BSP Renews Call to Adopt Agri-Agra Amendments – Manila Bulletin

Bangko Sentral ng Pilipinas (BSP) Governor Benjamin E. Diokno reiterated over the weekend that passage of amendments to the Agricultural Credit Reform Act of 2009 will improve and expand access to credit farmers, fishers and micro, small and medium enterprises (MSMEs) in sectors related to agriculture and agro-industry.


The Senate approved Senate Bill 2494 on February 2. Next comes the legislative process in the bicameral procedure. The House of Representatives approved Bill No. 6134 at third and final reading on March 10, 2020.

“The Agri-Agra Bill will strengthen rural development through a holistic approach to meeting the financing needs of the agricultural finance ecosystem,” Diokno said over the weekend.

The Agri-Agra Bill is one of BSP’s priority legislative measures, which aims to improve the creditworthiness of agricultural workers and their businesses by building their capacities, modernizing their business operations and integrating them into value chains. profitable domestic and export-oriented.

Loanable funds from banks for agriculture and land reform credit remain below the mandatory allocation of 15% for the agricultural sector and 10% for land reform loans.

Based on BSP data as of end-September 2021, banks have earmarked 804.17 billion pesos of loans for agricultural credit, representing a compliance rate of around 9.8% compared to the mandatory 15%.

Credit for land reform reached only 68.9 billion pesos during the period. It was less than one percent compliance rate at just 0.92 percent when under the law it should be 10 percent.

If the banks did indeed follow the law and release 15% of their loanable funds to the agricultural sector, then farmers, fishers and agro-industrial MSMEs should have had access to some 1.124 billion pesos of credit at the end of September last year instead of only 804 pesos. .17 billion. And, instead of just 68.9 billion pesos for land reform credit, the banks should have released 749.38 billion pesos if they strictly abide by their mandate.

Banks apparently prefer to pay the 0.5% penalty for non-compliance rather than set aside the mandatory amount due to the high risk and high cost of lending to the agricultural sector. Each year, the BSP collects about 2 billion pesos in fines from non-compliant banks. By law, penalties collected are remitted to the Agricultural Guarantee Fund Pool and the Philippine Crop Insurance Corp.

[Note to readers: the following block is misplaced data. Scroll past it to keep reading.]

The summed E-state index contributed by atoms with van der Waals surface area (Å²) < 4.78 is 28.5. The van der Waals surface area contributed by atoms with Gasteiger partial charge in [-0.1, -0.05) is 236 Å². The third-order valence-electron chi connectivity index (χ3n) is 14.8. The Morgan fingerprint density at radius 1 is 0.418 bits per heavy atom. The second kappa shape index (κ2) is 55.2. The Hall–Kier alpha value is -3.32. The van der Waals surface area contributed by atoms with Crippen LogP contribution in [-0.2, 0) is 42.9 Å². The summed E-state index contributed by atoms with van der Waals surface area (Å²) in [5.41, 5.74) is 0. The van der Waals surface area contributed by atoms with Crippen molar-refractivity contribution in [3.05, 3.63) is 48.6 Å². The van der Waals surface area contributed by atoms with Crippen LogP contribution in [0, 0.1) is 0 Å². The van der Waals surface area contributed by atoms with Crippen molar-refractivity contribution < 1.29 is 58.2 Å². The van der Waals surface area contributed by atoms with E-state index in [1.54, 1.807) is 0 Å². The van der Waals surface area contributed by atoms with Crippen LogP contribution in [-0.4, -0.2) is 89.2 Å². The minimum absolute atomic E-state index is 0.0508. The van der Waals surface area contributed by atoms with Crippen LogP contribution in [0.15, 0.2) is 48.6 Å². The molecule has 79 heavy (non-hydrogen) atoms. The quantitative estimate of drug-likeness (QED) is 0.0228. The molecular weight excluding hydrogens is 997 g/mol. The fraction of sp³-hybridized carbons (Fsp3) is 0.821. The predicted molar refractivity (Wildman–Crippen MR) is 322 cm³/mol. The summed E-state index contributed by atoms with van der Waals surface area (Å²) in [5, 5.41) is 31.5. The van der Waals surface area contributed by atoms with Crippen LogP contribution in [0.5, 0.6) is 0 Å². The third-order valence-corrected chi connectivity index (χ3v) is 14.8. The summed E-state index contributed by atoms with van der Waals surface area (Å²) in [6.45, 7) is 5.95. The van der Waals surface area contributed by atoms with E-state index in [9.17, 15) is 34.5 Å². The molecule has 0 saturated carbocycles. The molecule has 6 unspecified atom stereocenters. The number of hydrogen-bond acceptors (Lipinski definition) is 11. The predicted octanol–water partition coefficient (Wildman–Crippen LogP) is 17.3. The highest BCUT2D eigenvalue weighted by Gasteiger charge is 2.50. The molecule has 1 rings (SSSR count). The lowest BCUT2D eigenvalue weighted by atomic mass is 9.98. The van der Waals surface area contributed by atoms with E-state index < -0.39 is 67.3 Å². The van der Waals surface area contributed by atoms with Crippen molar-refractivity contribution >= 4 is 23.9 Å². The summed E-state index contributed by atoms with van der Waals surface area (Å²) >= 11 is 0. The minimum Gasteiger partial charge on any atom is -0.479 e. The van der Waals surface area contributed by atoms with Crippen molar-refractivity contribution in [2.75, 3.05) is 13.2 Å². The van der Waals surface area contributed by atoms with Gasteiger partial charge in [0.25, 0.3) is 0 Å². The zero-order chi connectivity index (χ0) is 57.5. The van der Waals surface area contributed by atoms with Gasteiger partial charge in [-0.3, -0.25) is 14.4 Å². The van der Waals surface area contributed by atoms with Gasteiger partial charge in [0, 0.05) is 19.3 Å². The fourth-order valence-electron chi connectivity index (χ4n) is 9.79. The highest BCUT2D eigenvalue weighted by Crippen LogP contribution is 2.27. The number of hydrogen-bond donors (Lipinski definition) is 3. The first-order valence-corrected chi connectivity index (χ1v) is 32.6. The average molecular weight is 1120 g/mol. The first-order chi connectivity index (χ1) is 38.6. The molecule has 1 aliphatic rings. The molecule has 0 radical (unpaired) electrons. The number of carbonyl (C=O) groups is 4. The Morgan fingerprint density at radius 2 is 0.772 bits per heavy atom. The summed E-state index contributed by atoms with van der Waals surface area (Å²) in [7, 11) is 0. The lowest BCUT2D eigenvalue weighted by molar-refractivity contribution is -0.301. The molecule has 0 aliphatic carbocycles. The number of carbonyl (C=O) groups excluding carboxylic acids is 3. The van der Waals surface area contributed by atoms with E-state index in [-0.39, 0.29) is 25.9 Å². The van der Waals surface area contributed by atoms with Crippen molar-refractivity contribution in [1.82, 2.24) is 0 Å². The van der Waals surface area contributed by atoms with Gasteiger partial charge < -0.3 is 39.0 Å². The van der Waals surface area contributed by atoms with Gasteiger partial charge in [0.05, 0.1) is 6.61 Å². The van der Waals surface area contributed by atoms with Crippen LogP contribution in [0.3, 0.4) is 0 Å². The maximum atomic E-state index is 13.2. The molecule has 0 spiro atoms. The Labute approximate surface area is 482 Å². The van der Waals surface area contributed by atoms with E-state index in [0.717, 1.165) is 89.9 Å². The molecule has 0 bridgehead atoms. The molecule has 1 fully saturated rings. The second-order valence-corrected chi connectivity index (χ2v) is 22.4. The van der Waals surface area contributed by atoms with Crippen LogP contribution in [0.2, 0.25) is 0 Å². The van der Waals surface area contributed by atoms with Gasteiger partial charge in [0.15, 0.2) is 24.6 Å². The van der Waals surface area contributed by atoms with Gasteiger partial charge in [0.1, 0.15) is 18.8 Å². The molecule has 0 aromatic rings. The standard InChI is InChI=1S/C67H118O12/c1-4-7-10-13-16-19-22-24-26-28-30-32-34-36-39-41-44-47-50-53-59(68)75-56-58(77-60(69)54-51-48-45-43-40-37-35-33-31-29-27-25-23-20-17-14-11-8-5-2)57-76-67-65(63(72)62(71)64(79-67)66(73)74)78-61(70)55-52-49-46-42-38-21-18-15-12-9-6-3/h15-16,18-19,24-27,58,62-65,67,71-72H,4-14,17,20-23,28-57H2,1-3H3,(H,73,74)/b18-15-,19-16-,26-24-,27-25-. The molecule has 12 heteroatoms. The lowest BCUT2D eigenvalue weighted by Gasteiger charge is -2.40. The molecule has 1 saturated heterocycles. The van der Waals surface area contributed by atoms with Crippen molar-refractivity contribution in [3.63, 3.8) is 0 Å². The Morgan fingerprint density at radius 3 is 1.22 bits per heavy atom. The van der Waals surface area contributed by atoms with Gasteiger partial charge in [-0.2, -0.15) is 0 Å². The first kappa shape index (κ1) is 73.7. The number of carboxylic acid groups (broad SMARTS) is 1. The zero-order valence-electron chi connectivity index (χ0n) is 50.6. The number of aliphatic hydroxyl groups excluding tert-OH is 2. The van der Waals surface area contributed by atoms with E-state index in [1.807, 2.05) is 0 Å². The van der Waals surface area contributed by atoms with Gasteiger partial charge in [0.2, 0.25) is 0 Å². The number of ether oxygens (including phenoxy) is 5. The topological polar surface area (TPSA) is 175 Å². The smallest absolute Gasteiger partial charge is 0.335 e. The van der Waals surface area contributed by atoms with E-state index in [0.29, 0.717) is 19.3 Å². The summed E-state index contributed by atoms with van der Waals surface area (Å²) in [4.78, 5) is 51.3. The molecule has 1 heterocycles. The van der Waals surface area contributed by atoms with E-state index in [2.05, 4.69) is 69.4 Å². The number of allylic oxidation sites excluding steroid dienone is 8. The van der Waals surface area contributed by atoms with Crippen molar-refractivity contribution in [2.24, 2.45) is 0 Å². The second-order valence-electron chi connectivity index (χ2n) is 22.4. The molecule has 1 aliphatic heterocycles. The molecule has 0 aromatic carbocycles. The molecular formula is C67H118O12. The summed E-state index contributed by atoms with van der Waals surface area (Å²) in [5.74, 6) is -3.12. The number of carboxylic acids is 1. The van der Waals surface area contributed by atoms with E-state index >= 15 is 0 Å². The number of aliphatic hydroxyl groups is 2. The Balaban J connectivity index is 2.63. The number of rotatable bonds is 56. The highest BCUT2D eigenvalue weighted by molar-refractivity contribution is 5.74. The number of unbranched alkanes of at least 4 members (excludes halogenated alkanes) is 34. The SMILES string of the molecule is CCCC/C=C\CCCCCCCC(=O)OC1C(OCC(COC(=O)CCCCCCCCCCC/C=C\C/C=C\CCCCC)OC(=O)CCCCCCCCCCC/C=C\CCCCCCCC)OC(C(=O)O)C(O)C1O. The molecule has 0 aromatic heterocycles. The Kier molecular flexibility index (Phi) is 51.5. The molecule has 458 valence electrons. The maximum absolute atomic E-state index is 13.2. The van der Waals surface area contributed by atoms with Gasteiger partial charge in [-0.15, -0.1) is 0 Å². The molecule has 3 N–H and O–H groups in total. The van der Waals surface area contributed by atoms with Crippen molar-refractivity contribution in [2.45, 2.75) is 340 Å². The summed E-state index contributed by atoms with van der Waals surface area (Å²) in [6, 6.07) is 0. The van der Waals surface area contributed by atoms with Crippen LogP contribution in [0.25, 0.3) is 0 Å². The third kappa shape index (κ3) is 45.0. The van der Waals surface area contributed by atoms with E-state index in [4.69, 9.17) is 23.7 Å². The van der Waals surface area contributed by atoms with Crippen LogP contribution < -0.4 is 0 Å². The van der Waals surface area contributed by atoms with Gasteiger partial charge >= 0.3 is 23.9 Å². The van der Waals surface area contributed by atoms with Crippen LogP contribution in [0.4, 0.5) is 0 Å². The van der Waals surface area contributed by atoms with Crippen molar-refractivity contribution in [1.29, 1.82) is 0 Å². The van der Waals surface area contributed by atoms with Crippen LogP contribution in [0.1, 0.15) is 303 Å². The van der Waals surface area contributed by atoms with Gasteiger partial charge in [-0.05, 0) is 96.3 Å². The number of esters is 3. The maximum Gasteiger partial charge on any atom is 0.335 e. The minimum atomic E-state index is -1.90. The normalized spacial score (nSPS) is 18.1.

Factors that have contributed to poor bank compliance include: processing time related to the accreditation of securities since debt securities must be accredited by the Agricultural Credit Policy Board; borrowers find it difficult to obtain land reform credit; limited availability of Agri-Agra compliant debt securities; and the lack of visible bankable agricultural projects.

Pending further amendments to RA 10000, PASB, the Department of Agriculture, and the Department of Land Reform have approved amendments to the implementing rules and regulations to increase the access of the land reform sector to the bank financing.

The BSP streamlined the process for banks to approve Agri-Agra eligible securities and promoted financing solutions. It also expanded the eligible modes of compliance with the Land Reform Compulsory Credit Allocation to include the actual provision of loans to Land Reform Beneficiaries (ARBs) and/or ARB households, for the purpose of financing agriculture, fishing and agrarian reform activities.

Diokno said earlier that the amendments to the Law Enforcement Rules and Regulations (IRRs) aim to mobilize financing from the banking sector towards the land reform, fisheries and agricultural sector by addressing the challenges identified in the operationalization of the law.

The IRR is, however, only a temporary measure until a more comprehensive amendment to the Agri-Agra Act is approved.



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